Similar to BPMS instance 301, DBMS instance 302 may also be an instance of a DBMS for providing the preconfigured and prepackaged BPMS environment 103 depicted in
Starting a DBMS instance 302 in a sandbox 112 may also be similar to starting a DBMS instance in a non-sandboxed environment. After being started in sandbox 112, DBMS 302 may be visible to client device 105 as if it was running on a separate device. Additionally, DBMS instance 301 may be installed within archive 202 and merely started. DBMS instance 302 may be associated with or manage the data of database 303 of client device 105. As shown in
In exemplary implementations, DBMS instance 302 may include an instance of lightweight DBMS, such as SQLite, or Apache Derby. Optionally, database 303 may be replicated on the databases of other client devices of system 100. This may improve the failover of system 100 if client 105 crashes or loses connection to a client device 101A participating in a distributed process of BPMS instance 301. Client device 101A may then recover the affected processes from the replicated or centralized data. By replicating database 303 to other client devices of system 100, multiple users may modify business process data stored in database 303. System 100 may replicate database 303 by using, for example, technologies similar to redundant arrays of independent disks. For example, system 100 may replicate the data of database 303 of client device 105 on the local memories of other client devices, such as client device 101A. Alternatively, DBMS instance 302 may store data on a central database of a client network 101B. Additionally, DBMS instance 302 may manage data included in archive 202 received from web server 102. For example, DBMS instance 302 may include static data for BPMS instance 301 from archive 202, such as process definitions and configurations. DBMS instance 302 may also include dynamic data including state information for BPMS instance 301.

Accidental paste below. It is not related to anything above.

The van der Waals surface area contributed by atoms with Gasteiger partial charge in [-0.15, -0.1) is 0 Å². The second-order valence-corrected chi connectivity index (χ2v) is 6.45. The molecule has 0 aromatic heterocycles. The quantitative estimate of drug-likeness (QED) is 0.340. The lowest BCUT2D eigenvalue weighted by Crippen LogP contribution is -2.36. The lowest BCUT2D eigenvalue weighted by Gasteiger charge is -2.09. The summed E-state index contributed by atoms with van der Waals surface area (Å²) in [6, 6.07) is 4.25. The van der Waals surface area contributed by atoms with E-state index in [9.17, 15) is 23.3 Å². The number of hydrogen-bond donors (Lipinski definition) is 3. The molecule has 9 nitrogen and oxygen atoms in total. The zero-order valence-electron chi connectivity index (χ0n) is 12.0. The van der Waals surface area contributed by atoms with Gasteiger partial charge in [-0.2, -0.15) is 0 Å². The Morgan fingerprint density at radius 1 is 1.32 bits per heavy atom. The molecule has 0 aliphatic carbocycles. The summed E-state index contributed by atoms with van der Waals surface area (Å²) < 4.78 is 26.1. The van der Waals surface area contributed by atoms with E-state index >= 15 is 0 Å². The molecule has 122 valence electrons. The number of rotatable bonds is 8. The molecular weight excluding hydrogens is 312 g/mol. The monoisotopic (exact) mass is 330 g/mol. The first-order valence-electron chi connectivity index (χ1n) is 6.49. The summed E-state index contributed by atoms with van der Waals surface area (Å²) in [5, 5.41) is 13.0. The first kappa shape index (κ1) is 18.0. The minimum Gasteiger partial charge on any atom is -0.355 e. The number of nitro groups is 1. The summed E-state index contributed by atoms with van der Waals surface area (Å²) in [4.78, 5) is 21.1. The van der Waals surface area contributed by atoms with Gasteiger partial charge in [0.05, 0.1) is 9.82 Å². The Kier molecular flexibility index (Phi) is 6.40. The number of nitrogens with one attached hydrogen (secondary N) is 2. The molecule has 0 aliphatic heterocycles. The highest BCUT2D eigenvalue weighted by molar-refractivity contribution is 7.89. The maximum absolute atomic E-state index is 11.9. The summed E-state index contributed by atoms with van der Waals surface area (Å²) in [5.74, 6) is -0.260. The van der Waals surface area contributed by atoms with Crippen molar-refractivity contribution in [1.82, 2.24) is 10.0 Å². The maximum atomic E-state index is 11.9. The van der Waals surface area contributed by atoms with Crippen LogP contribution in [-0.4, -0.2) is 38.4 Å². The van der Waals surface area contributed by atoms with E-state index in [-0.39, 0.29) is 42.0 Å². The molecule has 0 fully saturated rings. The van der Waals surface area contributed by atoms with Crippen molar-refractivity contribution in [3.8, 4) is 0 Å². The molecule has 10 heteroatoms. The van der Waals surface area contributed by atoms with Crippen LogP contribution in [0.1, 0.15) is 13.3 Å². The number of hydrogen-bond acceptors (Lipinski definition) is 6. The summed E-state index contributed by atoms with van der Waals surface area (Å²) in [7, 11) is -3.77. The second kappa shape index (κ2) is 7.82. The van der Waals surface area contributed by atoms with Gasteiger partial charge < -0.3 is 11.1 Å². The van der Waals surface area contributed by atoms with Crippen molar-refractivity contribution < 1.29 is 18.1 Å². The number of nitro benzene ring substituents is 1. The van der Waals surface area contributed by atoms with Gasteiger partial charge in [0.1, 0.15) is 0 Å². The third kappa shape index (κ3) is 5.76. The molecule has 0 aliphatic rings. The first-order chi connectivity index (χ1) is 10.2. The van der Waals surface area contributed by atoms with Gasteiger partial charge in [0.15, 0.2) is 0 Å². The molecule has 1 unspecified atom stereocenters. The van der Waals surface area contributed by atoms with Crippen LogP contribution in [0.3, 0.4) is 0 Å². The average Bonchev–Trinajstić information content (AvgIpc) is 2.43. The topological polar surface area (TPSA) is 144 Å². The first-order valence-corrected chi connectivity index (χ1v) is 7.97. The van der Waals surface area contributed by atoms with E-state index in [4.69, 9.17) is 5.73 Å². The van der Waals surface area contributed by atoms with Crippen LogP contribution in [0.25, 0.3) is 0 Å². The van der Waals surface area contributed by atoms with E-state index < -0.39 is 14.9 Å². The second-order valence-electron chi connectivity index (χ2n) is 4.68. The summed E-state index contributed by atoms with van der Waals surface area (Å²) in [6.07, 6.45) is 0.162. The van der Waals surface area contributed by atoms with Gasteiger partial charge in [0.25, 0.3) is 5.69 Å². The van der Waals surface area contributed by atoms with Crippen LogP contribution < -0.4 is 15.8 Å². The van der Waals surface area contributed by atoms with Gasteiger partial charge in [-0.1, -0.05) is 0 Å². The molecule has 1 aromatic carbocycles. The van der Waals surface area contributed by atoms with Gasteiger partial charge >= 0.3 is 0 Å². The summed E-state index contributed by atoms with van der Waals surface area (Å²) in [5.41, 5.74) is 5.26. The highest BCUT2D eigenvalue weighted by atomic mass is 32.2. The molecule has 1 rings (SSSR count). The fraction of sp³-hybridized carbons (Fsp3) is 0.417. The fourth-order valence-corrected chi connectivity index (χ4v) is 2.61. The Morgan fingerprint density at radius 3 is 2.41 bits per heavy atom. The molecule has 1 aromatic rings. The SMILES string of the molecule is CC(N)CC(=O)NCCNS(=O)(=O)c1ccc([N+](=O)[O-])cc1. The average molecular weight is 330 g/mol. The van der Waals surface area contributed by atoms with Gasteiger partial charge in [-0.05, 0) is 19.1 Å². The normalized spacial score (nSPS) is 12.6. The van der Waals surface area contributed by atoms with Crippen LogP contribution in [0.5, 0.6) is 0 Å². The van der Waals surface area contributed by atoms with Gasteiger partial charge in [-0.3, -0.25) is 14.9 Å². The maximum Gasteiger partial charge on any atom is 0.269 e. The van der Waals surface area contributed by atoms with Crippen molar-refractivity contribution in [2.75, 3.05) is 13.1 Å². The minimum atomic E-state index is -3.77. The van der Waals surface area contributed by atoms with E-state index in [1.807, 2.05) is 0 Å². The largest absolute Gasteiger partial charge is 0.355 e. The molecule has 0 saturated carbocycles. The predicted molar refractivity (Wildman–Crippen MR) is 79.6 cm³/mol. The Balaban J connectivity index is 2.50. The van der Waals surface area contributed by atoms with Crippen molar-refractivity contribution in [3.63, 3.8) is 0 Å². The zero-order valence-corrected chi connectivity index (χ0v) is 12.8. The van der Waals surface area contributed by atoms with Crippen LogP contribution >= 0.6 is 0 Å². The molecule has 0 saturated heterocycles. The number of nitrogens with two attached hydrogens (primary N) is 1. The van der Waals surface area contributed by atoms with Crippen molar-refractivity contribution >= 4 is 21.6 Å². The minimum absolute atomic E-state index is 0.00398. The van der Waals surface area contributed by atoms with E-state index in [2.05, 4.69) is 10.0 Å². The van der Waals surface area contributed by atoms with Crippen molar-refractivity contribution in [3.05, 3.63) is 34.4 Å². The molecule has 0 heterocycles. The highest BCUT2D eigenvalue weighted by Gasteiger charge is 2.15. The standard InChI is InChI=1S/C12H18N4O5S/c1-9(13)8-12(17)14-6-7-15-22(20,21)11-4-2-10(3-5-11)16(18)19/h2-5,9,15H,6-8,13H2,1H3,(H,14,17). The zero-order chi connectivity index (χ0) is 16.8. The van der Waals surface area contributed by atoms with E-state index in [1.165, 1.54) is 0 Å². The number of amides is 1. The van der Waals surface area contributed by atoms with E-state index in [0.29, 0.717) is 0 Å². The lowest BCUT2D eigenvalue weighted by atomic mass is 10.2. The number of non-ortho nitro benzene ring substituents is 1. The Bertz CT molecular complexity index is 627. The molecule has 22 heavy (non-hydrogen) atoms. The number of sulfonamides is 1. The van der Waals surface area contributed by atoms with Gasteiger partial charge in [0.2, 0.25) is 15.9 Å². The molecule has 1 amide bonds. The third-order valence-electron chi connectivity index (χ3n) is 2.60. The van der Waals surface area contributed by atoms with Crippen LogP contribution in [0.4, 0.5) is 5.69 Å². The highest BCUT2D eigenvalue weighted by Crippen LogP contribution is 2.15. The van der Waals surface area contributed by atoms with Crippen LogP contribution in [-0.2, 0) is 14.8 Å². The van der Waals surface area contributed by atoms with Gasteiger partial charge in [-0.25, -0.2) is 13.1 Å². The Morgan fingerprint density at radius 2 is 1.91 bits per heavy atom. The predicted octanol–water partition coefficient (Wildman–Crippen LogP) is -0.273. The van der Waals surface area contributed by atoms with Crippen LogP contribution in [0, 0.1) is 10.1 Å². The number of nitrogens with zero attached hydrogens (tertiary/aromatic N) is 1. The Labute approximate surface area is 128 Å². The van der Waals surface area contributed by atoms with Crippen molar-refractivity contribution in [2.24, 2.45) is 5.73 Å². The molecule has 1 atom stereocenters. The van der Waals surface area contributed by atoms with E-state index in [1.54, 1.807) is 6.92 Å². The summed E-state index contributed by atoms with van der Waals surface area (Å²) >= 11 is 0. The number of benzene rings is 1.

Systems 100 consistent with the invention may thus provide several advantages in implementing a BPMS environment 103. For example, system 100 may allow for increased data privacy, which may be necessary if web server 102 is owned by a third-party. For example, by storing data in local memory 107, rather than at web server 103, system 100 may maintain the privacy of the data stored in database 303. Accordingly, storing data in local memory 107 may limit the third-party's ability to access the data. System 100 may keep all confidential data (e.g., process definitions, instance data) local to client devices 105 and 101A at all times, such that the service provider merely offers pre-configured archive data 202 (containing the BPMS instance 301 and DBMS instance 302 and non-confidential configuration data). In systems consistent with the invention, database 303 and DBMS instance 302 may thus store various types of business process data in client device 105. For example, database 303 may store business process models, data for managing BPMS processes, or business process task information. Business process models themselves may be an assembly of different types of information, including control flow specifications, data mapping, interface descriptions for interacting with other business systems, user task definitions, user interface specifications, role definitions, or user-defined process extensions (e.g., custom code snippets incorporated into a process model to allow for user-defined extensions). For process instance data, DBMS instance 302 may store state information of a process instance in sync with the current state of execution of the process instance. Such state information may include the process instance's data context (e.g., populated variables holding data for BPMS instance 301), role assignments (e.g., task processors), or instruction pointers. Portions of database 303 may be populated from archive 202 depicted in